The raging questions about America’s role in Iraq came to a boil earlier this year with “Arqoub’s Promise,” a controversial music video which captured public debate. Invoking Arqoub, a legendary character infamous for his unfulfilled promises, the Iraqi singer Shadha Hassoun bemoans both her affair with a U.S. soldier and the U.S. invasion of her war-torn country. Double-entendre lyrics about love and betrayal combine with images of the singer crossing wind and sand-swept streets to end up in a poignant post-lovemaking confrontation with her lover in the back of a U.S. military truck, with a large screen playing images of military hardware, explosions and torn bodies. As the U.S. soldier walks away, the video concludes in black and white, with a street strewn with dozens of shoes — in homage to Bush shoe thrower Muntazher al-Zhaidi — and a haunting close-up of a fright-stricken baby face encircled with barbed wire. The release of the video in mid-January, 2010 set the Iraqi and Arab press ablaze: “Shadha Hassoun glorifies the occupation of Iraq!” accused one columnist; “A political or romantic message?” wondered another; “Shadha Hassoun expels occupier,” wrote a third, reflecting multiple and contrary readings of the video.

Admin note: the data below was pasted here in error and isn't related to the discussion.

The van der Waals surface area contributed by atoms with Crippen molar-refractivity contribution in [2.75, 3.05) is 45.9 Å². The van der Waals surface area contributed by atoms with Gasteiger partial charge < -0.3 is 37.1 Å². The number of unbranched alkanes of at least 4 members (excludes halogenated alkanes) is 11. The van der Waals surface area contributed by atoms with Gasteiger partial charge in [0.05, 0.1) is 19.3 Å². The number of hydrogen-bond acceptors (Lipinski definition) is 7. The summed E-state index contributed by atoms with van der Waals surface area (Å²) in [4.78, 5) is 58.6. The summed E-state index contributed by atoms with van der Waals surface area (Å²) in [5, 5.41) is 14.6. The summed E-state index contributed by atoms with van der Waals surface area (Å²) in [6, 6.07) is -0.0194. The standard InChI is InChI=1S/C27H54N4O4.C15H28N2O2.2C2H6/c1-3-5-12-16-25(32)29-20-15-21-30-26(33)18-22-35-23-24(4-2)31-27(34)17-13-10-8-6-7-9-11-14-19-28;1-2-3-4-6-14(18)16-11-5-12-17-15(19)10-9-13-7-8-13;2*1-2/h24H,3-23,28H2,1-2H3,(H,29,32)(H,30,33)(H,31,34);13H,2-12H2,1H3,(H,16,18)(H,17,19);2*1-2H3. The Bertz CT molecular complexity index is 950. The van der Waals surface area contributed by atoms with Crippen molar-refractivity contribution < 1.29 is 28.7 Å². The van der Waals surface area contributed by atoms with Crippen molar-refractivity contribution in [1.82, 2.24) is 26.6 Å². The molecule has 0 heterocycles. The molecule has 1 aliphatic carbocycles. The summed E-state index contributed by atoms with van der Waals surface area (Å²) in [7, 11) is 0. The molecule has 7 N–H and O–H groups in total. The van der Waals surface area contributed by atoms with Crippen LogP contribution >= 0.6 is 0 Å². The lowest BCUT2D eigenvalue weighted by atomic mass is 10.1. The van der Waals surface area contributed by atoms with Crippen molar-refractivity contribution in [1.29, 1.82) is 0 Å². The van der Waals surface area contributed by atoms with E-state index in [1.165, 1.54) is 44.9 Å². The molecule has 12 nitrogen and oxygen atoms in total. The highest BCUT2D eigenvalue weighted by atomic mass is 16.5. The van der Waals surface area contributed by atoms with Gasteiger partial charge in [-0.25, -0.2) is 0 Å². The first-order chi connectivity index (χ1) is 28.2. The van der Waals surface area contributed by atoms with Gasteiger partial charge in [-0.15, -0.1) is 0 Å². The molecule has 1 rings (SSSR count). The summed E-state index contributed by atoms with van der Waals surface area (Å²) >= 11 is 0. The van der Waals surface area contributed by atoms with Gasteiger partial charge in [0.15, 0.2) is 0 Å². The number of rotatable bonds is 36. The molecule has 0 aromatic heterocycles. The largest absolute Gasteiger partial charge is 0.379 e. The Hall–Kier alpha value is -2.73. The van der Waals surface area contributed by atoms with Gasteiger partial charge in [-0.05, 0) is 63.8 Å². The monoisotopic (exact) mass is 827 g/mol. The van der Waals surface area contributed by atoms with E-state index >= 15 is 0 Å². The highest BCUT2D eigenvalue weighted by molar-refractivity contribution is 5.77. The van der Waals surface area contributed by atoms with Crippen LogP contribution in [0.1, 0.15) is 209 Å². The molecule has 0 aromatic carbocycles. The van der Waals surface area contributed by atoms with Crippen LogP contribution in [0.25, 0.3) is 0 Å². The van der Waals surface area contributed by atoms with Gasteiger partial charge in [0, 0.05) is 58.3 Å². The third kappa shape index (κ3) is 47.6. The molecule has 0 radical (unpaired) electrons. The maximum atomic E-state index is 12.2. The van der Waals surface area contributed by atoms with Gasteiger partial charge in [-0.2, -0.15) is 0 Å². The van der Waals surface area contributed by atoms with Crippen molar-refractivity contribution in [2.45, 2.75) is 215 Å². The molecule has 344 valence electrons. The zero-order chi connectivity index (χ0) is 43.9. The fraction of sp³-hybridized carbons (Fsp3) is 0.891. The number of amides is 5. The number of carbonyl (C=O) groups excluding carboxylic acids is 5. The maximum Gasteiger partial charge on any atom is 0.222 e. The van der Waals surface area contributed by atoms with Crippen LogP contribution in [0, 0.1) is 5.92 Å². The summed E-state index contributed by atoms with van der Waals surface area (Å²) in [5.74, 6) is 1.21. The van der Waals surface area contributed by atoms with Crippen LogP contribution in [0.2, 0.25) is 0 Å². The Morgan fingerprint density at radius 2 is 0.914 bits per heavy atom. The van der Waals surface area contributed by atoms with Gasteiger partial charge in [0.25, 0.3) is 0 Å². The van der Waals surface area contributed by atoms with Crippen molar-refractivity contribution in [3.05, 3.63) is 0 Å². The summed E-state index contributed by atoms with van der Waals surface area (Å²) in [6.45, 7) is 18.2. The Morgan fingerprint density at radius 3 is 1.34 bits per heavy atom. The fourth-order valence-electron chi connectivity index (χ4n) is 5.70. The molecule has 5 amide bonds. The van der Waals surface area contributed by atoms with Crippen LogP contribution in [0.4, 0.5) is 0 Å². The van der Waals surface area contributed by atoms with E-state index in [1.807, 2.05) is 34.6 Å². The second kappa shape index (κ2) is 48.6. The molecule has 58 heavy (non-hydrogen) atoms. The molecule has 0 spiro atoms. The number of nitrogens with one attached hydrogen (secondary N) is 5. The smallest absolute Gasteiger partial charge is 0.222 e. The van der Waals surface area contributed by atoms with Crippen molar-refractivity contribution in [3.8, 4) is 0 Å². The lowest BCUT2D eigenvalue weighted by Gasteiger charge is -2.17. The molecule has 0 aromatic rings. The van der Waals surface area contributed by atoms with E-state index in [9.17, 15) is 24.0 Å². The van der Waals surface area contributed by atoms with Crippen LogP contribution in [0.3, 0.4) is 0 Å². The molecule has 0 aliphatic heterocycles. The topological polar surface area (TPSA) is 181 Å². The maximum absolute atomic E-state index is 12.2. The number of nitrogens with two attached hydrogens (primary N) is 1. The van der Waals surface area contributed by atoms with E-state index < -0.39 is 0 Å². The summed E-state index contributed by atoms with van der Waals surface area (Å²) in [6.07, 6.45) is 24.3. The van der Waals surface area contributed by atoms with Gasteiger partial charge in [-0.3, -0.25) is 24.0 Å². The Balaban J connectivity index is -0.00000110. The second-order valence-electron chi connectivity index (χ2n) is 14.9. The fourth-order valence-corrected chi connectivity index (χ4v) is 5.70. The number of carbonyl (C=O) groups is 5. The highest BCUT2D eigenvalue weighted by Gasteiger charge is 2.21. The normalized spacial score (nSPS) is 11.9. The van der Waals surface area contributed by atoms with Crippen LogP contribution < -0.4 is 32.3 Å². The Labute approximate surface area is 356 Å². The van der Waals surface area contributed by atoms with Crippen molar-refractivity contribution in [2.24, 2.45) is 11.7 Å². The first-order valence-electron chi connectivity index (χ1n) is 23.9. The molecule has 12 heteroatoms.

"Arquob's Promise." Foreign Policy, 2010.